• Watch out for liquid calories. Staying hydrated, especially when flying, is important. It’s recommended that you drink a cup of fluid for every hour you’re in the air. But if you’re chugging sodas or cocktails, you’ll rack up a bundle of calories. Stick to water, iced tea or lightly sweetened sports beverages instead.
Watch Out for the Hotel Food Calorie Trap
  • If a stop at a hotel figures into your plans, you’ll likely be suffering from a dangerous combination of fatigue coupled with tempting foods from the happy hour buffets or room service. Travel is tiring but rather than using food as a pick-me-up, take a walk or hit the hotel gym after you get settled.
  • Many hotel rooms have refrigerators. Pick up some fresh fruits, cut vegetables or yogurt for snacks. And don’t forget some milk or soy milk so you can whip up a protein shake in your room.
  • Ask hotel staff about healthy dining options in the area where you’re likely to find the foods you generally eat.
  • Watch your calories at hotels that offer complimentary breakfast. It’s tempting to overeat when you’re not paying for food items. Most free breakfasts load you up with starchy bagels, cereal and waffles. It’s easy for you to eat more than you should, especially when you’re not paying for it. Instead, be on the lookout for fresh fruit and maybe some protein in the form of hard-boiled eggs or yogurt.

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Fitness and Traveling – Six Tips to Stay on Track

Remember to pack your workout clothes.

Travel or sudden changes in your schedule can wreak havoc on your weight management and fitness plan. If you travel frequently and have trouble maintaining your fitness level on the go, here’s how you can stay fit while you’re away from home.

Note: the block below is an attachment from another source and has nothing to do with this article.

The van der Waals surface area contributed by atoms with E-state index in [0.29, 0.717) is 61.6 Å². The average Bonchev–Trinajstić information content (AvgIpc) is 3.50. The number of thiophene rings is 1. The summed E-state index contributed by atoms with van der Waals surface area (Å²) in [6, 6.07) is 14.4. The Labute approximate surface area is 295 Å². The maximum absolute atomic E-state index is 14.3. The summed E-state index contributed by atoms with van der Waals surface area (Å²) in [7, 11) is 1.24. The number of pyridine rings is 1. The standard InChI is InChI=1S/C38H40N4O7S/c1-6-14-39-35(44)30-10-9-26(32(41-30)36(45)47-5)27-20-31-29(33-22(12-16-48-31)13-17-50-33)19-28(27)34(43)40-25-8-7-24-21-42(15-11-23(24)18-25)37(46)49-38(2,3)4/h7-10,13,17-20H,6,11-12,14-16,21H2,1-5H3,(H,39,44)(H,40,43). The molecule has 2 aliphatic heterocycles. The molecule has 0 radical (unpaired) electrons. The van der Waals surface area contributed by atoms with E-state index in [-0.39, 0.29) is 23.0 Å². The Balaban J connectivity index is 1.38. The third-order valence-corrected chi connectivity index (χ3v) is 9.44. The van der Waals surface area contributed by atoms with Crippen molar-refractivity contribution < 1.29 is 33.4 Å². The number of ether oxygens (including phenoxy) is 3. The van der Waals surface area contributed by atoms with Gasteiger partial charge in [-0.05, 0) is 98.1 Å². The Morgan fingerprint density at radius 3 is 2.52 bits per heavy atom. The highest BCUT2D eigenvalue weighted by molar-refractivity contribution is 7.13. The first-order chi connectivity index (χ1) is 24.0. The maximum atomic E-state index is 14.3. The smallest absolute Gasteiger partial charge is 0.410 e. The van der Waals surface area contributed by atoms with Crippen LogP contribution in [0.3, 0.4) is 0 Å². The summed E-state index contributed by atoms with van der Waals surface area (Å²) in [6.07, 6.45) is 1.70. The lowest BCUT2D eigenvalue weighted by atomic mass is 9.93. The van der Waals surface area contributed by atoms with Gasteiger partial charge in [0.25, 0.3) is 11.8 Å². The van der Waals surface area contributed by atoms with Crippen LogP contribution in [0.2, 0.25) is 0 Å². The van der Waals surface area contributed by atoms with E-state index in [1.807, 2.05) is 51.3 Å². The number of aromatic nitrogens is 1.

Airport food, unexpected travel delays and lost luggage are enough to make even the most disciplined health guru reach for a sugary treat. If you’re a frequent business traveler, or if you plan on seasonal traveling with your family, there are certain things you need to commit to in order to stay fit while traveling. For starters, you must understand what your body needs so you can stay balanced and be at your best—especially when you’re away from home.

Perhaps you’ve heard the saying, “It takes a long time to create healthy habits, but one bad day can throw off your rhythm for weeks.” I think this saying is quite accurate. So, in that light, here are my top tips to help you reinforce your fitness plan and stay balanced when traveling.

6 Tips to Stay Fit When You Travel

Pack early to squeeze in a workout

Don’t wait until the day of, or even the day before, you travel to pack your bag. Pack a few days in advance so you can save the day before you leave to squeeze in a workout. I find packing the most stressful part of business travel, so getting this out of the way a few days in advance means that I’m a little more relaxed on travel day.

Plan your week and adjust your workout routine so that your travel day becomes your scheduled rest day from exercise.

Get organized to avoid airport stress